High Five It With Green Tea

Green tea polyphenols and tai chi can prevent osteoporosis

(RxWiki News) Green tea - which has been shown to lower the risks for chronic diseases like heart disease and osteoporosis - is a mainstay in many Eastern diets.

A new study shows that green tea combined with tai chi (a type of Chinese exercise practice) can improve bone strength in women.

In a study on post-menopausal women, researchers found that women's bone and muscle strength improved after six months of taking green tea supplements and practicing tai chi. Green tea plus tai chi also had a strong effect on oxidative stress, a condition that leads to inflammation.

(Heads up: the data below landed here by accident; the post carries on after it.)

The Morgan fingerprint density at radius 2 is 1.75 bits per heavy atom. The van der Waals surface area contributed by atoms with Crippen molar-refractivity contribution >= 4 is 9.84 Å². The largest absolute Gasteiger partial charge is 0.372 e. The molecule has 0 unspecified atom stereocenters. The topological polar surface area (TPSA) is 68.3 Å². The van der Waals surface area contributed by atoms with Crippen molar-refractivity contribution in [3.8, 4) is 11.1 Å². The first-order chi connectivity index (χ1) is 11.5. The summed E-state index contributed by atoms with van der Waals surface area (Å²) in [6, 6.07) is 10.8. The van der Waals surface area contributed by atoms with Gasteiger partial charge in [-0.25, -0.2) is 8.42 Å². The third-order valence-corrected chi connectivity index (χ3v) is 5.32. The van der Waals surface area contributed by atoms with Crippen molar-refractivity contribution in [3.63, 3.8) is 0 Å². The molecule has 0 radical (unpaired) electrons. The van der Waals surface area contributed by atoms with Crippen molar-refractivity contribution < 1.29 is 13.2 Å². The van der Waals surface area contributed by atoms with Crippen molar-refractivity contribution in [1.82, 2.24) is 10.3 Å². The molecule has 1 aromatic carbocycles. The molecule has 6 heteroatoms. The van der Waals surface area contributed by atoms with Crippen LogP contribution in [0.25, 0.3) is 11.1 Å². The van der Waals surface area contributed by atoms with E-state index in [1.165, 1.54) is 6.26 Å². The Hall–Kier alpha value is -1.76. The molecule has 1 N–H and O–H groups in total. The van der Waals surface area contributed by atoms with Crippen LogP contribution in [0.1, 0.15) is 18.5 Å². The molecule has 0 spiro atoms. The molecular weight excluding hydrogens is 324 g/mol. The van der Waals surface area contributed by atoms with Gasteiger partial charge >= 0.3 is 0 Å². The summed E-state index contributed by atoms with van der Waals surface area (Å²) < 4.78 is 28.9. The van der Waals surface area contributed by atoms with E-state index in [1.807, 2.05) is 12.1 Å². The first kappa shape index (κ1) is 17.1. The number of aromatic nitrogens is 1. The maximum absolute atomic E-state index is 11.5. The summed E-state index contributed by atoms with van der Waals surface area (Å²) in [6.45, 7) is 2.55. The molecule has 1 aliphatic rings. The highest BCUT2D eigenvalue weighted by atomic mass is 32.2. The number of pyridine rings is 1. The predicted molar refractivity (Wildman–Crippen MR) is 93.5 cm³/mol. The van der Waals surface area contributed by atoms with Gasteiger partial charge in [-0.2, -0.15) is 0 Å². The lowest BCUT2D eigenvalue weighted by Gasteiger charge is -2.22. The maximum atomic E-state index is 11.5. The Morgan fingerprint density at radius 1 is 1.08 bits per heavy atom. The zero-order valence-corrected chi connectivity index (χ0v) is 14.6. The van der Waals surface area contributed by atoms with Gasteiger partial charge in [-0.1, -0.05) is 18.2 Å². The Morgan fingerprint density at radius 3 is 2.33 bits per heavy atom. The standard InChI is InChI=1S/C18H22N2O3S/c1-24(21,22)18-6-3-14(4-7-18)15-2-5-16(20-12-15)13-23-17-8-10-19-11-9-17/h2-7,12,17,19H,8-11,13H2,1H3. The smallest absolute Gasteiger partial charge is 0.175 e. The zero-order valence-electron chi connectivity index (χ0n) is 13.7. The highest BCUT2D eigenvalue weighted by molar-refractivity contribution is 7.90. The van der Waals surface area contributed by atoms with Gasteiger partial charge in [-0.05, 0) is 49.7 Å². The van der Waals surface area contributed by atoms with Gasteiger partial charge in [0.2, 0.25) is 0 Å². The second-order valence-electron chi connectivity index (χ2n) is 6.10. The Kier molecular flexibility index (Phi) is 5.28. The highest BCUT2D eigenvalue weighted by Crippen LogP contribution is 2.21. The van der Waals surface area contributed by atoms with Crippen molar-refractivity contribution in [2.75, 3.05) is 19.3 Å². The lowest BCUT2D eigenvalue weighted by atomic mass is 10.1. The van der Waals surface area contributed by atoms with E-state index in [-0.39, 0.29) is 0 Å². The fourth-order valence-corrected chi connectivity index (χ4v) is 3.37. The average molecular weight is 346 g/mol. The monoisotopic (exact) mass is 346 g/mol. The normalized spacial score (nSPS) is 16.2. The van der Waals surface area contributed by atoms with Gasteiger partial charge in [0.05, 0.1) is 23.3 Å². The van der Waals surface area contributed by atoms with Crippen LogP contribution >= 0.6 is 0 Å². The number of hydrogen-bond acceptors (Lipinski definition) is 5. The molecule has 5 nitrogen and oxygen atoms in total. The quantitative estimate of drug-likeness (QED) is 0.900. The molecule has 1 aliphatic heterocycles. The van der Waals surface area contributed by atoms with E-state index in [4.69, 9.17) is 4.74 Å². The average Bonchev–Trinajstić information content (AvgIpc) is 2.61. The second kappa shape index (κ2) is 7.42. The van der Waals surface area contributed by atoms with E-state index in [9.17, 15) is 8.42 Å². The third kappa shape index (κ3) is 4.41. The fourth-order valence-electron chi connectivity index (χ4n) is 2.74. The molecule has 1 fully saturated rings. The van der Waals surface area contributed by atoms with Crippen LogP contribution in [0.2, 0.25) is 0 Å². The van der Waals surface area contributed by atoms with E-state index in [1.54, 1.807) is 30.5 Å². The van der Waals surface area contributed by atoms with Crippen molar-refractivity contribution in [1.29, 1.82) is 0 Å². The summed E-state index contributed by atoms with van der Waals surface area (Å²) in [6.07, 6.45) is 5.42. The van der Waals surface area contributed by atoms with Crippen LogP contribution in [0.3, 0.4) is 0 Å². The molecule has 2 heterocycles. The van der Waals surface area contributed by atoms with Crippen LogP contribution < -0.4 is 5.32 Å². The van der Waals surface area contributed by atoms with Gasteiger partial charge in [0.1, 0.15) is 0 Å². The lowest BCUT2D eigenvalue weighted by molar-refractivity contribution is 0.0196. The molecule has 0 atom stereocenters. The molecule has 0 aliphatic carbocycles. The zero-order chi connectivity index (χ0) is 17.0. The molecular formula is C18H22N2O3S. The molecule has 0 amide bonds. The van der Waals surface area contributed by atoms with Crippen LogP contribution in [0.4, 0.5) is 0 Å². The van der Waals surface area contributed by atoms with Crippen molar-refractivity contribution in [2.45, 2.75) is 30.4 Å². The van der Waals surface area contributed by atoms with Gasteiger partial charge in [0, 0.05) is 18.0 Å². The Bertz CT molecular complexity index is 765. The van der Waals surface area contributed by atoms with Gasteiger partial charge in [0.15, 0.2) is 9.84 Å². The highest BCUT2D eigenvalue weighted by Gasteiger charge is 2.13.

"Drinking green tea and practicing tai chi can reduce osteoporosis and inflammatory diseases."

For their study, Dr. Chwan-Li Shen, from Texas Tech University, and colleagues looked at the effects of green tea and tai chi on women with weak bones but who had not fully developed osteoporosis. The 171 post-menopausal women involved in the study were assigned to four groups.

The first group took a placebo and did no tai chi. The second group took 500 mg of green tea polyphenols (the part of green tea with healthy antioxidants) and did no tai chi. The third group took a placebo and participated in tai chi three times per week. The last group took daily green tea polyphenols and participated in tai chi.

Women who consumed green tea polyphenols and did tai chi showed signs of improved bone health after three months and six months.

After six months, they also showed signs of improved muscle strength.

What's more, those who took tai chi classes reported improvements to their emotional and mental health.

Dr. Shen and her team concluded that consuming a moderate amount of green tea can improve bone health in women at risk of developing osteoporosis.

Review Date: 
April 11, 2011